On Saturday, December 1, 2012 the board of trustees of the American Psychiatric Association approved the changes in the Diagnostic and Statistical Manual of Mental Disorders, which will now be known as the DSM-5 (as part of the dumbing down of America, it was apparently found necessary to stop using Roman numerals).
Among other changes, such as the revamping of the autism disorder spectrum, the new version of the manual no longer classifies people who are transgender or gender non-conforming as mentally disordered. Additionally compulsive hoarding will now be in a category of its own and PTSD will be moved into its own chapter, with more sensitivity to children and adolescents.
Until now, the term “gender identity disorder” has been used to diagnose people who are transgender. For conservatives, this has provided rhetorical carte blanche to describe the entire trans committee as disordered, delusional, and mentally ill. In some cases, this diagnosis has even been used to discriminate against trans people, with claims that they are unfit parents or employees, as examples. On the other hand, insurance companies have been more willing to cover the expenses associated with transition under this language, because treatment for a disorder is considered medically necessary, rather than cosmetic.The final editing process will take place until December and the new manual will be released at the APA annual meeting in San Francisco in May and take effect then.
This does not mean that transgender people are totally excluded from the DSM-V. We will henceforth be diagnosed as having gender dysphoria…which is what I recall from pre-DSM-IV days. Gender dysphoria concerns the "emotional distress that can result 'from a marked incongruence between one's experienced or expressed gender and assigned gender." This new classification allows for affirmative treatment of the distress without the stigma of a disorder.
In July the APA called for new guidelines to ensure the best course of treatment for transgender patients. In August the APA took a stand on the necessity of transgender civil rights:
The American Psychiatric Association:There has not yet been a lot of commentary by transgender activists, but there has been some.
1. Recognizes that appropriately evaluated transgender and gender variant individuals can benefit greatly from medical and surgical gender transition treatments.
2. Advocates for removal of barriers to care and supports both public and private health insurance coverage for gender transition treatment.
3. Opposes categorical exclusions of coverage for such medically necessary treatment when prescribed by a physician.
The American Psychiatric Association:
1. Supports laws that protect the civil rights of transgender and gender variant individuals.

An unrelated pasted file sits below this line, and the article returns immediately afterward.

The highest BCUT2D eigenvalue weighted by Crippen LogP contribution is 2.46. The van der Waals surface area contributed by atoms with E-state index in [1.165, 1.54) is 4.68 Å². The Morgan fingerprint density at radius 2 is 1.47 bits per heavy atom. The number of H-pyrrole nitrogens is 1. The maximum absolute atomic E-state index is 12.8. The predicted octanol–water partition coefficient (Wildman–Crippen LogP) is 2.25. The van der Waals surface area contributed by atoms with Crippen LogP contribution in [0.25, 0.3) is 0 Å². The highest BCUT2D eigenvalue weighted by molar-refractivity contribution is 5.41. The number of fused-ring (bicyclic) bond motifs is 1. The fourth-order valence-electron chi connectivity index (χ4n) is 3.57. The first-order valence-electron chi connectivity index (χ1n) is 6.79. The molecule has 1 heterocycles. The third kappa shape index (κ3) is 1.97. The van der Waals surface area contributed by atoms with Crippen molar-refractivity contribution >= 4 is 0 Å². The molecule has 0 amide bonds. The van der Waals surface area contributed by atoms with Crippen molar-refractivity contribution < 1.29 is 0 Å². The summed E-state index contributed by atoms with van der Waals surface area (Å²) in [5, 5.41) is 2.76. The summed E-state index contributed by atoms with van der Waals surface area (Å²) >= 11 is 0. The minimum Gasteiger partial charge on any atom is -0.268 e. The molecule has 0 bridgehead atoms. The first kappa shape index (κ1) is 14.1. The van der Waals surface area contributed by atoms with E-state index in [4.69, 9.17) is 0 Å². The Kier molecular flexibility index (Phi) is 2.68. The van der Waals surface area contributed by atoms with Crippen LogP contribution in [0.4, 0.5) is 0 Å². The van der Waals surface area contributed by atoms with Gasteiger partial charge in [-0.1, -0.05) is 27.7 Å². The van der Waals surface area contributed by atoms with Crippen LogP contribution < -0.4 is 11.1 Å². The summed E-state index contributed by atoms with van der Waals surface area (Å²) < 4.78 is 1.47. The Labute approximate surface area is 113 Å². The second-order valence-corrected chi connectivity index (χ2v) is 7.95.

2. Urges the repeal of laws and policies that discriminate against transgender and gender variant people.
3. Opposes all public and private discrimination against transgender and gender variant individuals in such areas as health care, employment, housing, public accommodation, education, and licensing.
4. Declares that no burden of proof of such judgment, capacity, or reliability shall be placed upon these individuals greater than that imposed on any other persons.
The transgender community and civil rights advocates have long been polarized by fear that access to sex reassignment (SRS) procedures would be lost if the GID classification were revised.Homosexuality was declassified as a disorder in 1973. Last year the European Parliament passed a resolution calling for the World Health Organization to stop classifying transpeople as mentally ill. The WHO's International Classification of Diseases is under review and a new list is expected to be finalized in 2015. The WHO classified homosexuality as a mental illness until 1990. Perhaps on some future Human Rights Day (which was yesterday) the WHO could honestly promote their belief in those rights for all.
Transsexual individuals are poorly served by a diagnosis that both stigmatizes them unconditionally as mentally deficient and undermines the legitimacy of sex reassignment procedures that have been easily dismissed as 'elective' and 'cosmetic' by insurers, governments and employers. GID reform is not a question of less stigma versus improved SRS access, it is a question of less stigma and improved SRS access.
--Kelley Winters, GIDReform.org
Will this help us transpeople in our struggle for dignity and respect, not to mention equal rights? We'll have to stay tuned in order to find out. We do know that our identity is never a disorder in and of itself. Maybe now we can get on to dealing with the other issues we may have.
The National Center for Transgender Equality is celebrating its 9th year of existence tomorrow. We may get commentary from that direction then.